My conservative friends will scold me for this, but I do think government sometimes does things right. The state-administered COVID-19 economic relief programs are a case in point.
After some early stumbles, the state’s program to award COVID-19 federal impact grants is going well. Grants for small businesses, municipalities and nonprofits are now being reviewed on a timely basis, and checks are rolling out to organizations hit hard by economic slowdowns.
Many municipalities, including Anchorage, now have versions of small business and nonprofit aid programs, using their own COVID-19 relief money. The Alaska Community Foundation is also awarding grants to nonprofits affected by COVID-19.
Altogether, counting federal loans and grants and the state-administered grants, about $5.6 billion in relief funds have been allocated in Alaska since March to offset the pandemic, according to state Department of Revenue officials who briefed state legislators Oct. 2.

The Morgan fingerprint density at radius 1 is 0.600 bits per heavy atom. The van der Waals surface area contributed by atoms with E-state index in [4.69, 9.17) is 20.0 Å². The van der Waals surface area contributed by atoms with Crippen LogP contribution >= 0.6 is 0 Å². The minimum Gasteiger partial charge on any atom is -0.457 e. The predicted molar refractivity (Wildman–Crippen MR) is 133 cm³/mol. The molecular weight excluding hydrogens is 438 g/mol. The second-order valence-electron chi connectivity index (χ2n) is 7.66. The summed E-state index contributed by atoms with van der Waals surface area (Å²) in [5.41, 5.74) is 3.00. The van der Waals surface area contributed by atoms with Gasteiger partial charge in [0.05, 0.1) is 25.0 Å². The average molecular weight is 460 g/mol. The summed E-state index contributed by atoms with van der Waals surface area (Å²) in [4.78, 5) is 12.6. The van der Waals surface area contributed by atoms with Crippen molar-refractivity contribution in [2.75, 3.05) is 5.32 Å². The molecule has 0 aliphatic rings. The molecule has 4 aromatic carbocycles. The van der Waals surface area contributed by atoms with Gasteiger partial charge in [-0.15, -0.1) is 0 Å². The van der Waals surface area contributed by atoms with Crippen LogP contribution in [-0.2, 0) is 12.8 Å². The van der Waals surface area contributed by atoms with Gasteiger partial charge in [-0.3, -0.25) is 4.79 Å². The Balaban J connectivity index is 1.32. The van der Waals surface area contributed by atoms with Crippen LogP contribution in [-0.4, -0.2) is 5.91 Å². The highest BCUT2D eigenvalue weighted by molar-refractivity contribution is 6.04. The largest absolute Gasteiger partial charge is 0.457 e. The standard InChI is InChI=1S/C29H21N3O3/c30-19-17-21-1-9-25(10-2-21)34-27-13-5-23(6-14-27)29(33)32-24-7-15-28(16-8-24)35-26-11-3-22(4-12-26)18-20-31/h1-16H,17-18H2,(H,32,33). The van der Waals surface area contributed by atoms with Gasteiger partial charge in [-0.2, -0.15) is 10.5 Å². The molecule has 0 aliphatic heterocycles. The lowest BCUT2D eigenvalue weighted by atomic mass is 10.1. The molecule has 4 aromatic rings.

A big portion of that has been already paid, including $902 million in special unemployment payments to laid-off workers; $384.08 million to municipalities and communities and $118 million to small businesses, as of Oct. 1.
More is coming. About $184 million in municipal and community grants are yet to be made from funds appropriated, as well as $172 million in small business and nonprofit grants. Under federal rules, these funds must be distributed by the end of the year.
Separate distributions have been made to school districts and health care providers, along with a small amount sent to the University of Alaska.
Unfortunately, for many small businesses this help may come too late to stave off closures, but at this point anything that can help people get through the winter and keep people employed is a big plus. Hopefully there will be a better 2021.
I was a strong critic, including in this column, of how the small business programs were first launched in the spring, and I had a lot of company among legislators, business and community leaders.